The men of the congregation have put down that rebellion. For this Paul congratulates them, but in his masterful opportunistic technique he demonstrates that it is the men's own assertion of their rights and liberties--as they have asserted, "All things are lawful" (6:12, 10:23)--that gave rise to the
women's rebellion. The men can see clearly enough that their women should not act as if they were not under the authority of their husbands: but the men must apply a similar standard to themselves, for they too are under authority, the lordship of Christ.

In fairness to them we should ask what motivated the women to put aside their veils. Archaeology has put to rest the old view that in casting off their veils the women were identifying themselves with the thousand of priestess-prostitutes of Aphrodite known from Strabo. Strabo's report is fanciful and describes Old Corinth before its destruction under Lucius Mummius in 146 B.C. There is no evidence that the cult of Aphrodite re-covered sufficiently to be a dominant presence in
Roman Corinth. Perhaps the most cogent explanation is that in removing their veils the women were attempting to remove, not the sign of their subordination, but the sign of their gender. In this case their intention was not to be insubordinate so much as it was to reconstitute the church as an asexual society--as indeed was visibly attempted in later Christianity. 

On this view the driving force is neither licentiousness nor prototypical Christian feminism, but ascetic idealism and moral earnestness--the same phenomena visible in I Cor 7. 

However, the old view that it was libertinism is not entirely off the mark: the women's defense
of their practice will have depended upon their "liberty" to do so, and--however wrongly--it will have opened them to the public perception of being immoral. 
Paul responds from the order of creation, from natural order, from social usage and from the accepted practice of the churches that they cannot remove themselves from the sphere of their gender. They must wear the symbol, not only of their pudicitia, but of their gender.

V. Last, a word how biblicists should apply the instruction of the passage when seen in this light. As in any of our disputes, so in our dispute over women's issues: one touchstone has to be honesty; another, intellectual tolerance. We must be tolerant enough of ideas and policies with which we disagree that we can take them on without having to distort or misrepresent them, and take them on in their strongest forms by their worthiest representatives. I have to respect Schüssler Fiorenza, who has done us the favor of crystallizing the feminist case with great clarity and force: 

"A feminist theological hermeneutics having as its canon the liberation of women from oppressive patriarchal texts, structures, institutions, and values maintains that--if the Bible is not to continue as a tool for the patriarchal oppression of women--only those traditions and texts that critically break through patriarchal culture and 'plausibility structures' have the theological authority of revelation."

These words do the invaluable service of forcing this issue and clarifying what is at stake. In Schüssler Fiorenza's view the entire Bible is patriarchal and androcentric, and as such has been Western culture's most powerful tool in the oppression of women. The Christian religion is so
powerful that it cannot be abandoned; therefore it must be coopted. This must be done by reconstituting it. The Bible must be viewed not as a mythic archetype, but as a prototype; that is, it cannot be taken as normative but must be reappropriated and adapted for the new liberationist situation, always reshaped by the normative criterion of the liberation of women. Here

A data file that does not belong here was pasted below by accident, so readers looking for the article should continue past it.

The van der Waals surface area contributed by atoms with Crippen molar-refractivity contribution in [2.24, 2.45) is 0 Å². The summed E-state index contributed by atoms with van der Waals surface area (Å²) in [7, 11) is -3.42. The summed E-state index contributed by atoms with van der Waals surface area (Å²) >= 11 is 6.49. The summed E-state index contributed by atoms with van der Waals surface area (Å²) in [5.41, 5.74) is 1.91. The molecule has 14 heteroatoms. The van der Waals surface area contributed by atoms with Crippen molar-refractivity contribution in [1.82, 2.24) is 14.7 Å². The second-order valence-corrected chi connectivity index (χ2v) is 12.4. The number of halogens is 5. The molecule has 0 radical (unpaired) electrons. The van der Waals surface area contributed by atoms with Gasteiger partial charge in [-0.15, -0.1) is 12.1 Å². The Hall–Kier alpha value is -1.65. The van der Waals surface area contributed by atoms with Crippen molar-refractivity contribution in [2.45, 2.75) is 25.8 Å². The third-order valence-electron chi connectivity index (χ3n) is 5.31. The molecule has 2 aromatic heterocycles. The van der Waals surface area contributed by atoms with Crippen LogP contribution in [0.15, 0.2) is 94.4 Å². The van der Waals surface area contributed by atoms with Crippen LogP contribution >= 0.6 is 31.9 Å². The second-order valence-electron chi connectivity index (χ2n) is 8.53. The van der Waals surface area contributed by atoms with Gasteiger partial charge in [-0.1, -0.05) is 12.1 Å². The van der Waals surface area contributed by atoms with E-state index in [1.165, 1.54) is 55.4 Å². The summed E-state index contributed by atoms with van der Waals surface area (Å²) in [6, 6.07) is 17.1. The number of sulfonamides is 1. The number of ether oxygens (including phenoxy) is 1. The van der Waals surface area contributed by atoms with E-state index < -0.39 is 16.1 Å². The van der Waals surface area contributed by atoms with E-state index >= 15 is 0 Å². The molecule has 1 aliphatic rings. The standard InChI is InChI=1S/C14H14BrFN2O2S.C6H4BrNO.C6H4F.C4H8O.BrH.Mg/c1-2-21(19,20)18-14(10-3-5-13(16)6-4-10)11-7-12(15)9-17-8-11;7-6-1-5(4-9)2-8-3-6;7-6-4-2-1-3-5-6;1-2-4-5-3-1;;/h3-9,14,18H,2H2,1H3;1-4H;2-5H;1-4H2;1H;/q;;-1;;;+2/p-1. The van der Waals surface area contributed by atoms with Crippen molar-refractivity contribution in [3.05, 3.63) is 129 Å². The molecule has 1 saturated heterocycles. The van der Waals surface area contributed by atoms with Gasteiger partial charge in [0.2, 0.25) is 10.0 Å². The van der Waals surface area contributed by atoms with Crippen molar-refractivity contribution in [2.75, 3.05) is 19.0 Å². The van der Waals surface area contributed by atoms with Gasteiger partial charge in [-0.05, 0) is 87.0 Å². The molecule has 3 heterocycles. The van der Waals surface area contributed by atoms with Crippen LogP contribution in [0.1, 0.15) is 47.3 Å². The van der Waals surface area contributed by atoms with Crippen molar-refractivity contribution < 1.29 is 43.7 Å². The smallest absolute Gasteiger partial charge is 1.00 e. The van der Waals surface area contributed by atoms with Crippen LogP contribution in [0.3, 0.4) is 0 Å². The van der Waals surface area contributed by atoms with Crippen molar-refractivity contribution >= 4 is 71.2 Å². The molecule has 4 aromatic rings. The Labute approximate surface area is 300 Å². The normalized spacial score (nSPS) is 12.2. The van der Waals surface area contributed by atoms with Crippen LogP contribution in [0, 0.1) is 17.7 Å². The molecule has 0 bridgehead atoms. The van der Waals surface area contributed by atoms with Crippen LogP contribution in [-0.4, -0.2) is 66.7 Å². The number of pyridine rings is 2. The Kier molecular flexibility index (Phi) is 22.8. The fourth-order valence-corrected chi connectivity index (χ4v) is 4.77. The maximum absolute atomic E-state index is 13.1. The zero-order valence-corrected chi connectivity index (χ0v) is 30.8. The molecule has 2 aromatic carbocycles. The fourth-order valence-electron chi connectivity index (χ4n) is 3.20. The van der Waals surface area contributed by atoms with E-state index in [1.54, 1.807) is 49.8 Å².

is where I can never agree with her unless and until I am willing to shift to an entirely different paradigm. I am a biblicist; I begin by seeking truth from God's revelation of his mind and heart in the Bible. She is a feminist: she begins with feminist analysis of the oppressiveness of the patriarchy and critiques the patriarchal scriptures through that filter.  Her canon, her standard, is feminist ideology. 
Perhaps no emphasis is needed how prominently Paul's attitudes toward gender issues figure into contemporary discussions, or how central 11:2-16 is in the evaluation of Paul's patriarchalism, androcentrism, and misogyny. In fact, feminist interpreters universally view 11:2-16 as a pivotal text in the development of the Christian patriarchy. In Schüssler Fiorenza's reconstruction of Christian origins (followed by Wire, D.R. MacDonald, M.Y. MacDonald, and many others), the original message of Jesus was egalitarian; earliest Christianity was characterized by the
discipleship of equals and the rejection of patriarchy. Early in his own ministry Paul held the same egalitarianism, crystallized in Gal. 3:28, "There is neither . . . male nor female." In this he echoed the words of Jesus on making the male and the female one (the famous Logion 22 of the Gospel of Thomas is taken to represent a pre-Pauline tradition, perhaps a genuine word of the historical Jesus). However, when he saw the problems arising in his churches when women asserted their status as co-equals, Paul reacted by reformulating his position to control their self-assertion: and
11:2-16 (with 14:33ff) is precisely the text where this is seen. 

In other words, here we are looking at the key text for the beginnings of the institutionalization of Christian patriarchy. Schüssler Fiorenza, Wire and others see "the Corinthian women prophets"--i.e. prototypical Christian feminists--in 11:2-16; they see an idealized picture in earliest Christianity when women were equally gifted and equally expressive in Christian worship. 

Similarly Scroggs, Fee, and many others see "eschatological women" in Paul's Corinth: women whose Christian faith liberates them from the old social order to live the life of the age to come in their present existence. They read the situation underlying the passage as a charter for the social liberation of Christian women; ironically, they see Paul straining to repress the excesses of the